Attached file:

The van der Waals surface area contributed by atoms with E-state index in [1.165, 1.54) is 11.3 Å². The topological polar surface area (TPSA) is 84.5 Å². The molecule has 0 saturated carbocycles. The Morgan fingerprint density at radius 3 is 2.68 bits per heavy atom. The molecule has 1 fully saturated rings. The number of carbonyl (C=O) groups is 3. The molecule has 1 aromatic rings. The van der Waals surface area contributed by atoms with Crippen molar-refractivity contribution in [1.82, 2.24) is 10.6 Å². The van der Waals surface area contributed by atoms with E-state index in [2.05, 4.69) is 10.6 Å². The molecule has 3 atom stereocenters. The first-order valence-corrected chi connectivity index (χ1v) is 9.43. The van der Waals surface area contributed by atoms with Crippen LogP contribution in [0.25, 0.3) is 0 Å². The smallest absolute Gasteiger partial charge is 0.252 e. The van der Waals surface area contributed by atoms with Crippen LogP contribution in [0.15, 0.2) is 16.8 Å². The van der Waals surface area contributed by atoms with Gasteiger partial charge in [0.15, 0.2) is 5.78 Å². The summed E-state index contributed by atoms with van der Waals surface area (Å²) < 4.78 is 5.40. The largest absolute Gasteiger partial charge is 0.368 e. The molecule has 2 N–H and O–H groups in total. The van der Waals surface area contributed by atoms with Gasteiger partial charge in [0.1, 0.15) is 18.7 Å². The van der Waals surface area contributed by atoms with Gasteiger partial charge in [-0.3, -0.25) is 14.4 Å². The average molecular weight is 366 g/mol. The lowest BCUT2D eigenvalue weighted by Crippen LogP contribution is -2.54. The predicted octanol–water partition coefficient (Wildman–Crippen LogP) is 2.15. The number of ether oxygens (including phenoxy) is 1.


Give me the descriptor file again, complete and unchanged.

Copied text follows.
The van der Waals surface area contributed by atoms with E-state index in [1.165, 1.54) is 11.3 Å². The topological polar surface area (TPSA) is 84.5 Å². The molecule has 0 saturated carbocycles. The Morgan fingerprint density at radius 3 is 2.68 bits per heavy atom. The molecule has 1 fully saturated rings. The number of carbonyl (C=O) groups is 3. The molecule has 1 aromatic rings. The van der Waals surface area contributed by atoms with Crippen molar-refractivity contribution in [1.82, 2.24) is 10.6 Å². The van der Waals surface area contributed by atoms with E-state index in [2.05, 4.69) is 10.6 Å². The molecule has 3 atom stereocenters. The first-order valence-corrected chi connectivity index (χ1v) is 9.43. The van der Waals surface area contributed by atoms with Crippen LogP contribution in [0.25, 0.3) is 0 Å². The smallest absolute Gasteiger partial charge is 0.252 e. The van der Waals surface area contributed by atoms with Crippen LogP contribution in [0.15, 0.2) is 16.8 Å². The van der Waals surface area contributed by atoms with Gasteiger partial charge in [0.15, 0.2) is 5.78 Å². The summed E-state index contributed by atoms with van der Waals surface area (Å²) < 4.78 is 5.40. The largest absolute Gasteiger partial charge is 0.368 e. The molecule has 2 N–H and O–H groups in total. The van der Waals surface area contributed by atoms with Gasteiger partial charge in [0.1, 0.15) is 18.7 Å². The van der Waals surface area contributed by atoms with Gasteiger partial charge in [-0.3, -0.25) is 14.4 Å². The average molecular weight is 366 g/mol. The lowest BCUT2D eigenvalue weighted by Crippen LogP contribution is -2.54. The predicted octanol–water partition coefficient (Wildman–Crippen LogP) is 2.15. The number of ether oxygens (including phenoxy) is 1.